fri 23/08/2019

Lemper, SCO, Foster, Usher Hall, Edinburgh | reviews, news & interviews

Lemper, SCO, Foster, Usher Hall, Edinburgh

Lemper, SCO, Foster, Usher Hall, Edinburgh

Full orchestral back-up for the charismatic chanteuse in trademark Weill and others

Ute Lemper: 'when she is singing on stage, it is difficult to look in any other direction'Karen Koehler

Twenty years ago Ute Lemper came to the Usher Hall to sing Kurt Weill. The young pretender to the Lotte Lenya throne performed then on a bare stage with little more than a piano as accompaniment. Last night, she swept onto a platform crammed with a massively augmented Scottish Chamber Orchestra, with saxophone, guitar, banjo, rhythm section, accordion, grand piano, and a squadron of percussion. Microphones, foldback, and towers of gently whirring loudspeakers filled any remaining space. Seductive lighting dappled the walls.

In her cabaret repertoire of Weill, Eisler, Marlene Dietrich and others, Ute Lemper holds the floor like none other. She has a portfolio of gestures, a sway of the hips, a flick of the left arm (the right holds the microphone), and a backwards toss of the head, none of which are particularly elegant or balletic, but when she is singing  on stage it is difficult to look in any other direction. She is very slick: her English is charmingly slightly accented, her French impeccable, her linking narratives just the right length and the segues into the songs effortlessly casual.

The orchestra may have been some distance, both in size and epoque, from its core early classical repertoire but under the precise but good humoured direction of Lawrence (or Larry) Foster it swayed effortlessly to the Lemper beat. If you were looking for nits to pick you might argue such large orchestral forces blunt the bittersweet edginess of classic Weill songs such as "Surabaya Johnny" or "Mack the Knife", but the truth is that it did not matter, thanks partly to first class sound design. The entire orchestra was amplified and many instruments were wired up but the overall effect, while punchy, was subtle and naturalistic. (Sound engineers are seldom praised: you only notice when sound goes wrong).

These songs were beautifully sung, nostalgic and sensuous, the piano sound sweet and warmIf anything, the presentation was almost too perfect. For Weill’s wistful "Salomon-Song", stage crew appeared in the wings and with lightning speed produced microphone, chair and music stand for the solo accordionist Paul Chamberlain. Not missing a beat, Lemper glided across the stage to sing next to him but the intimacy of this moment, though real, felt like the fragile echo of a past era when this song might have been sung in a Berlin basement in a fug of tobacco and alcohol fumes.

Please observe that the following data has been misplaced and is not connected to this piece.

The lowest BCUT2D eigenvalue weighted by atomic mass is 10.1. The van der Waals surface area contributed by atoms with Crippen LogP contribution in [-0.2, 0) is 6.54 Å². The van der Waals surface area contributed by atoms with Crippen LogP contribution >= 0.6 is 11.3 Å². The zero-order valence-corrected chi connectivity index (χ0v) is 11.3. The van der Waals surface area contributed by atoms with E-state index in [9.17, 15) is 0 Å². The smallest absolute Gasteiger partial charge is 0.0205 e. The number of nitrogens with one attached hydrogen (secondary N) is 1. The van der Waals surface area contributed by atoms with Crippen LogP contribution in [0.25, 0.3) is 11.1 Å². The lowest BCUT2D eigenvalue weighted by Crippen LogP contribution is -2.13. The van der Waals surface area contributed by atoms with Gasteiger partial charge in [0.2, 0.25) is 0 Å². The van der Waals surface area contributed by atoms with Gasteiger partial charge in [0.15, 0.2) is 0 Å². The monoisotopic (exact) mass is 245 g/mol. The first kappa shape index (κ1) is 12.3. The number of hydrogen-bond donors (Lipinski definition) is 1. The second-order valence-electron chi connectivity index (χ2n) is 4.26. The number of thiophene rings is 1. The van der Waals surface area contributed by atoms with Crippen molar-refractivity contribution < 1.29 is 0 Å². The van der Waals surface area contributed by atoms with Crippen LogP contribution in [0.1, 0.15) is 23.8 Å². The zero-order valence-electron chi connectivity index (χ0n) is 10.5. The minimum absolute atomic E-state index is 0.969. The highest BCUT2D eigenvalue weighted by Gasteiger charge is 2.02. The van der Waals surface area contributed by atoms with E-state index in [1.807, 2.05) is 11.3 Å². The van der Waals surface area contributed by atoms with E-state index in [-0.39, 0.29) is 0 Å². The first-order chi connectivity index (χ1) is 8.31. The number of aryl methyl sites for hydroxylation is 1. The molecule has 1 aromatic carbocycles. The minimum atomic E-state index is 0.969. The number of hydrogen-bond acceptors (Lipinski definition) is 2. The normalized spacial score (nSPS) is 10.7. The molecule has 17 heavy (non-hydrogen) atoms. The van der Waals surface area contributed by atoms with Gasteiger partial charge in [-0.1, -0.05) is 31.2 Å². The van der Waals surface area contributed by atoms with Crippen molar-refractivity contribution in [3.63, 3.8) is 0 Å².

Slightly more puzzling was the decision to place the piano somewhere invisibly deep in the lower orchestral strings, so that the accompaniments for "Lili Marlene", or "Falling in Love Again", which are for piano alone (Ian Buckle), appeared to come only out of the loudspeakers. Did it matter? Shut your eyes and it did not: these songs were beautifully sung, nostalgic and sensuous, the piano sound sweet and warm. Look up at the stage, though, and it did seem a little strange that Lemper was not cradled in the crook of the piano, draping her long arms over the woodwork, as she did twenty years ago.

But these were only two of many songs, and in others the full orchestral sound was used to impressive effect, particularly in the lachrymose French chanson "Avec le Temps" (a bit of a time warp from the 1970 album Amour Anarchie by Léo Ferré) and devastatingly in a triptych of songs by Hanns Eisler, whose powerful anti-war setting "Der Graben" (The Trench) suggested the fury and emotional directness that I associate with operatic Janáček.

Had the concert consisted of Ute Lemper alone, the enthusiastic sell-out audience would have left happily at 9.30pm after a full evening’s entertainment. But for slightly unfathomable programming reasons the festival chose also to include two substantial episodes for orchestra alone. The evening began with Weill’s Threepenny Opera Suite and after the interval we heard Stravinsky’s elegant Scènes de Ballet. The former could be seen, in style and orchestration, as a suitable, slightly acidic overture to the rest of the evening, but the Stravinsky, beautifully played as it was, seemed rather wan alongside the glitz and glamour that had preceded it. As if to emphasise its separateness, the fancy lighting was turned off to be replaced by the Usher Hall’s standard orchestral white wash. It might have seemed like interesting programming when they thought it up, but in the event it seemed slightly dislocated.

In her cabaret repertoire of Weill, Eisler, Marlene Dietrich and others, Ute Lemper holds the floor like none other

rating

Editor Rating: 
4
Average: 4 (1 vote)

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Comments

The point of the article, the excellence of Ute Lemper and her delivery of the songs is not questionable, but the sound... It was dire. As a record producer said: the more microphones you have the less chance you have of producing good sound. Even the two bassoons had a microphone each! The SCO play week in week out in the Usher Hall without amplification - and very well they do it. There was a constant hiss like heavy rain throughout. Quieter playing in the two orchestral pieces got lost in this. As the article says, at times if you believed your ears and shut your eyes your brain told you Ute, pianist and Steinway were hanging from the rafters, way above the stage. Also towards the end of the concert where everything became louder, due to the amplification Ute Lemper had to force her voice to an unfortunate, uncharacteristic, unnecessary roughness. Give the star an edge - yes. But the SCO didn't need it and normally sound better without it.

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